Activities Compared to Threads, Event Handlers, etc.

Charcoal introduces a new interactive programming primitive called activities. As cooperative threads are a kind of compromise between events and threads, activities are a kind of compromise between preemptive and cooperative threads. From an implementation perspective, activities are cooperative threads with some implicit yields thrown in here and there. From a developer's perspective, activities feel more like preemptive threads with less insanity about when preemption might happen. The Charcoal designer's hope is that activities combine the software engineering strengths of cooperative and preemptive threads with few of their weaknesses.

Activities Compared to Threads

Probably the most obvious difference between threads and activities is one that I don't think is all that important in the end. Threads can be run in parallel; activities can't. That seems like a hugely consequential difference; how can I say it isn't important? It's because I don't think threads should be used to parallelize most applications anyway, so it's not a uesful feature. Parallelization should be done with task-oriented frameworks like Cilk, Microsoft's PPL, Intel's TBB, Apple's GCD, etc.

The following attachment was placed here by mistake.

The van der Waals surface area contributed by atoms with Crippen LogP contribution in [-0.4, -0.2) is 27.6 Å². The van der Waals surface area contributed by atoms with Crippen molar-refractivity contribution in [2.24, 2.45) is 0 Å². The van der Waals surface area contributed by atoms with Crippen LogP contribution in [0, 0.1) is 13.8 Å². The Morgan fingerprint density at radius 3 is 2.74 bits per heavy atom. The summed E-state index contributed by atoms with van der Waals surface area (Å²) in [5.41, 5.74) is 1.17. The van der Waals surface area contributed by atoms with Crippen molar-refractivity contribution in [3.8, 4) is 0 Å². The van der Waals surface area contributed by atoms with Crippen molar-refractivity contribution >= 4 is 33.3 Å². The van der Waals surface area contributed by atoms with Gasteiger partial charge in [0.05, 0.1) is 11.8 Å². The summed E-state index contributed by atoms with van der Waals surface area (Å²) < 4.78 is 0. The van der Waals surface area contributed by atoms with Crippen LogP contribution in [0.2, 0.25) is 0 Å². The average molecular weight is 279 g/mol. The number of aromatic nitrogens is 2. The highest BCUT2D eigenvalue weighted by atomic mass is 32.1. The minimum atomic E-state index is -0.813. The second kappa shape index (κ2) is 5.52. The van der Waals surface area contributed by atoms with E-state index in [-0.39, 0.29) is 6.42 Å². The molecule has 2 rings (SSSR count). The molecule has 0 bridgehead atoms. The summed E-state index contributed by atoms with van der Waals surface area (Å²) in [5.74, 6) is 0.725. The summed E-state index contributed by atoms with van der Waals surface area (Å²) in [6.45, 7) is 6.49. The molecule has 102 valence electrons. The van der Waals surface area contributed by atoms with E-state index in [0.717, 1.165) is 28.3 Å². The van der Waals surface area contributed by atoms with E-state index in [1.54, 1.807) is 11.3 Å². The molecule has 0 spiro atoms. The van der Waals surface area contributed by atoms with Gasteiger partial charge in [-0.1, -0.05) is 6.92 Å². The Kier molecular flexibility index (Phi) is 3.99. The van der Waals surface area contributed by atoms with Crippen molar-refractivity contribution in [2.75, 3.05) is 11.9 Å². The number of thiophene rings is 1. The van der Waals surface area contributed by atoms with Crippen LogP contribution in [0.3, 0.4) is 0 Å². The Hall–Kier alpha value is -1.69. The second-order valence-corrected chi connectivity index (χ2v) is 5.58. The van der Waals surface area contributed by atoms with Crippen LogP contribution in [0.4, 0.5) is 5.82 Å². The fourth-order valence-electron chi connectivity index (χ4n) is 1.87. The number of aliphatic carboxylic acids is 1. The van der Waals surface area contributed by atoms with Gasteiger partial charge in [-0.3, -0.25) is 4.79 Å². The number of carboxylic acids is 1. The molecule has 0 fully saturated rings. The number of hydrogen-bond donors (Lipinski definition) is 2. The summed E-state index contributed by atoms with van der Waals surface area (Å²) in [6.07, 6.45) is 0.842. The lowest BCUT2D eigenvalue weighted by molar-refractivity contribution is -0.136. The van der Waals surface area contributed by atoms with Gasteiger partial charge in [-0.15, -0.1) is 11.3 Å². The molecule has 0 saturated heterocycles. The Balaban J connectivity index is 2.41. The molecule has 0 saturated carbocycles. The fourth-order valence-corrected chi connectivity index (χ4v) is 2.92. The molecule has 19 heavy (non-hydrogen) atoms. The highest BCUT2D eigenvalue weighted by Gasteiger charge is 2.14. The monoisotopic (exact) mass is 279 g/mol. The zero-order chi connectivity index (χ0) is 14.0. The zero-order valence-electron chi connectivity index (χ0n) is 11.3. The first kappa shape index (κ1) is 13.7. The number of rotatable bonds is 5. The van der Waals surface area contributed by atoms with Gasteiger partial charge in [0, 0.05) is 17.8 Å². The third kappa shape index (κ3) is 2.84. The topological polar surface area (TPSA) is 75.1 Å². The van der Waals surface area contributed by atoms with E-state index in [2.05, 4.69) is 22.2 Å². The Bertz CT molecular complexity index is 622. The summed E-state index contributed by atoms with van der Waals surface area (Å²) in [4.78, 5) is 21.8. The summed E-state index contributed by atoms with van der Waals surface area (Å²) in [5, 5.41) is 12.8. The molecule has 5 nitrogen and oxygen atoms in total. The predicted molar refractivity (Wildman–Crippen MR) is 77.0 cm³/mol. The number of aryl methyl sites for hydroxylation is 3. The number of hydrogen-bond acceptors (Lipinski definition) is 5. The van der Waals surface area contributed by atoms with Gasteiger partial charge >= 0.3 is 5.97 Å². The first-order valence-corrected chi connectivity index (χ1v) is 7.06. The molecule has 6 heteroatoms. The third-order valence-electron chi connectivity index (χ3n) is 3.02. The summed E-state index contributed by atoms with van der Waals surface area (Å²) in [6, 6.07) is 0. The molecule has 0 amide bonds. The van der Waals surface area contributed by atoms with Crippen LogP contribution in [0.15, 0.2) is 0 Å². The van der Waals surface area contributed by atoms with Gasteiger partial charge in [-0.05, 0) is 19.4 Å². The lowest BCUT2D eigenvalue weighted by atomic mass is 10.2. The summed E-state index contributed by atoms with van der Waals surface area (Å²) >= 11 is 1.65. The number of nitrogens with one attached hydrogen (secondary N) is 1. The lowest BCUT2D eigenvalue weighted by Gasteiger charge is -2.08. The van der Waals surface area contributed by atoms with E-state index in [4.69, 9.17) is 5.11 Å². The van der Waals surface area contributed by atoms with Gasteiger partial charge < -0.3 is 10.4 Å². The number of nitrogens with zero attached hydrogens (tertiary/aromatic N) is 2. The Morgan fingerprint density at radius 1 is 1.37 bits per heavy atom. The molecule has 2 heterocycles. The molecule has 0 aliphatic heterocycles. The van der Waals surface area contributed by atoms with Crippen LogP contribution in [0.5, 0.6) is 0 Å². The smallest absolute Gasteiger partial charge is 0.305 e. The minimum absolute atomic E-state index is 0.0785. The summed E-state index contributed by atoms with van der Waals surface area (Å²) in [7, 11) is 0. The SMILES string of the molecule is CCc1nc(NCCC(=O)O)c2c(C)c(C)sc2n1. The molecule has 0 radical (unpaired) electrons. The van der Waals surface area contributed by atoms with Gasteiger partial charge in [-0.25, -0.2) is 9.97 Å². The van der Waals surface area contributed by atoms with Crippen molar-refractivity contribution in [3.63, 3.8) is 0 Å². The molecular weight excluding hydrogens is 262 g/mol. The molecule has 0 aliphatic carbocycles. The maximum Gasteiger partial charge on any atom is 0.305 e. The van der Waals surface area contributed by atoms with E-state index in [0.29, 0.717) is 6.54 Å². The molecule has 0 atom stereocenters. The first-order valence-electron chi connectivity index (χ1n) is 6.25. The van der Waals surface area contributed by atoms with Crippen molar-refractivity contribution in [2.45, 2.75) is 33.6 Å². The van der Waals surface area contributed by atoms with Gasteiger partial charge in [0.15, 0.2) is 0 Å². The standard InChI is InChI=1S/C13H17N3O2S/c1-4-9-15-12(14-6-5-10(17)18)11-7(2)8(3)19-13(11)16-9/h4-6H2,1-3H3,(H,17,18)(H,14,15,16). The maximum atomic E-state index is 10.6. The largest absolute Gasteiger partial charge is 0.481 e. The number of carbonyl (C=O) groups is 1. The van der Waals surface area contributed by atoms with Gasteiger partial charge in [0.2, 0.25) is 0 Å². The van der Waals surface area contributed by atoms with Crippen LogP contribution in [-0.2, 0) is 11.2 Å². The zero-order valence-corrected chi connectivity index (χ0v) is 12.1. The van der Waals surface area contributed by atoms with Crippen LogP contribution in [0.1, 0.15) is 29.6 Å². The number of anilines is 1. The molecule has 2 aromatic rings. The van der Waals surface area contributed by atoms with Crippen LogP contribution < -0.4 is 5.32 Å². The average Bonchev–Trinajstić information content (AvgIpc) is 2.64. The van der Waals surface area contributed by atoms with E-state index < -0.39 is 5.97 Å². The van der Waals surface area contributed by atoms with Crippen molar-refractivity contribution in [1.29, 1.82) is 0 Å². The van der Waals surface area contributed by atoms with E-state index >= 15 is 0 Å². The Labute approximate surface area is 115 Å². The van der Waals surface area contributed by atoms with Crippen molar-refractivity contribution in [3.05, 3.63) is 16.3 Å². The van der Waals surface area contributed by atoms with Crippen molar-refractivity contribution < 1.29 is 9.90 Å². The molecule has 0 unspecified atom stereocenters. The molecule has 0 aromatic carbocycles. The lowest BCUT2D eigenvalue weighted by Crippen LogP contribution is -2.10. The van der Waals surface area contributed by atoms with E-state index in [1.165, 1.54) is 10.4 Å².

So if we set aside parallelization (for example, just pretend we're running everything on a single-processor machine), what's the difference between threads and activities? Threads are fully preemptive, whereas activities are only preemptive at a coarser granularity and it's easy to temporarily "disable interrupts" in a safe way with activities.

Full preemption is the source of much evil for threads. Optimizing compilers and modern architectures like to rearrange memory accesses in all kinds of funky ways, which is why data races are such a thorny problem for high-level language memory models (Java, C/C++). Between activities there are no data races. The language forbids the implementation from making it appear that memory accesses have crossed yield boundaries.

It may seem like the prohibition against memory accesses crossing yield boundaries would be a big performance problem, but I don't think it will be. (This is all very speculative at the moment.) For example, consider loop invariant code motion:

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void function_with_loop( int *p, int *q )
{
    
size_t i;
    
for( i = 0; i < ...; ++i )
    
{
        
... *p ... *q = ...
    
}
}

If a compiler can satisfy itself that p and q aren't aliases for anything else accessed by this code, it would love to transform it into: